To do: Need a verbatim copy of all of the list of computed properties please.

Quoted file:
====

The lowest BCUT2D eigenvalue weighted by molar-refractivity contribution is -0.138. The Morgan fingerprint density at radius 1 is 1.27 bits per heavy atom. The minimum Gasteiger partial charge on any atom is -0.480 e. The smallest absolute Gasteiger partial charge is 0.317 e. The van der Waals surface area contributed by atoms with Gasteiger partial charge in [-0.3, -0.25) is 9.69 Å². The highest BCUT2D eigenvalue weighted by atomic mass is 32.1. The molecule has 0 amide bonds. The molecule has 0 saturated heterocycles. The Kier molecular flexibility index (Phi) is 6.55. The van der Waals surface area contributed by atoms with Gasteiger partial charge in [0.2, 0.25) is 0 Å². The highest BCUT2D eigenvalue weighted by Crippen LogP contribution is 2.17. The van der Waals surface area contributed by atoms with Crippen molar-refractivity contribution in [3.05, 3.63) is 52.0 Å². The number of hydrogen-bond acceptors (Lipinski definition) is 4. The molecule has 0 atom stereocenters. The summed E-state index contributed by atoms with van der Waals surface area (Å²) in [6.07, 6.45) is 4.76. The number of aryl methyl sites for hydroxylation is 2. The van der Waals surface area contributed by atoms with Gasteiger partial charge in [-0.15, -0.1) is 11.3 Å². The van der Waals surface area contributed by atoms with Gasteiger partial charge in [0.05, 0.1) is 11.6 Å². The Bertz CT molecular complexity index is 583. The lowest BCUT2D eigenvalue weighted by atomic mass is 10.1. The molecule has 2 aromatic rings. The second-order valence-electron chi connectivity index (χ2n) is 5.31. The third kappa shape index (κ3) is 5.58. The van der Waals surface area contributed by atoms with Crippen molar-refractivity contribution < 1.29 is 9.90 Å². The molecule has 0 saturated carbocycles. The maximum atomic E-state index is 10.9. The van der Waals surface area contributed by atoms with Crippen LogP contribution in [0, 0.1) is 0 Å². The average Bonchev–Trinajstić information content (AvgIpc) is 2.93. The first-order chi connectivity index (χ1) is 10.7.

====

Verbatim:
The lowest BCUT2D eigenvalue weighted by molar-refractivity contribution is -0.138. The Morgan fingerprint density at radius 1 is 1.27 bits per heavy atom. The minimum Gasteiger partial charge on any atom is -0.480 e. The smallest absolute Gasteiger partial charge is 0.317 e. The van der Waals surface area contributed by atoms with Gasteiger partial charge in [-0.3, -0.25) is 9.69 Å². The highest BCUT2D eigenvalue weighted by atomic mass is 32.1. The molecule has 0 amide bonds. The molecule has 0 saturated heterocycles. The Kier molecular flexibility index (Phi) is 6.55. The van der Waals surface area contributed by atoms with Gasteiger partial charge in [0.2, 0.25) is 0 Å². The highest BCUT2D eigenvalue weighted by Crippen LogP contribution is 2.17. The van der Waals surface area contributed by atoms with Crippen molar-refractivity contribution in [3.05, 3.63) is 52.0 Å². The number of hydrogen-bond acceptors (Lipinski definition) is 4. The molecule has 0 atom stereocenters. The summed E-state index contributed by atoms with van der Waals surface area (Å²) in [6.07, 6.45) is 4.76. The number of aryl methyl sites for hydroxylation is 2. The van der Waals surface area contributed by atoms with Gasteiger partial charge in [-0.15, -0.1) is 11.3 Å². The van der Waals surface area contributed by atoms with Gasteiger partial charge in [0.05, 0.1) is 11.6 Å². The Bertz CT molecular complexity index is 583. The lowest BCUT2D eigenvalue weighted by atomic mass is 10.1. The molecule has 2 aromatic rings. The second-order valence-electron chi connectivity index (χ2n) is 5.31. The third kappa shape index (κ3) is 5.58. The van der Waals surface area contributed by atoms with Crippen molar-refractivity contribution < 1.29 is 9.90 Å². The molecule has 0 saturated carbocycles. The maximum atomic E-state index is 10.9. The van der Waals surface area contributed by atoms with Crippen LogP contribution in [0, 0.1) is 0 Å². The average Bonchev–Trinajstić information content (AvgIpc) is 2.93. The first-order chi connectivity index (χ1) is 10.7.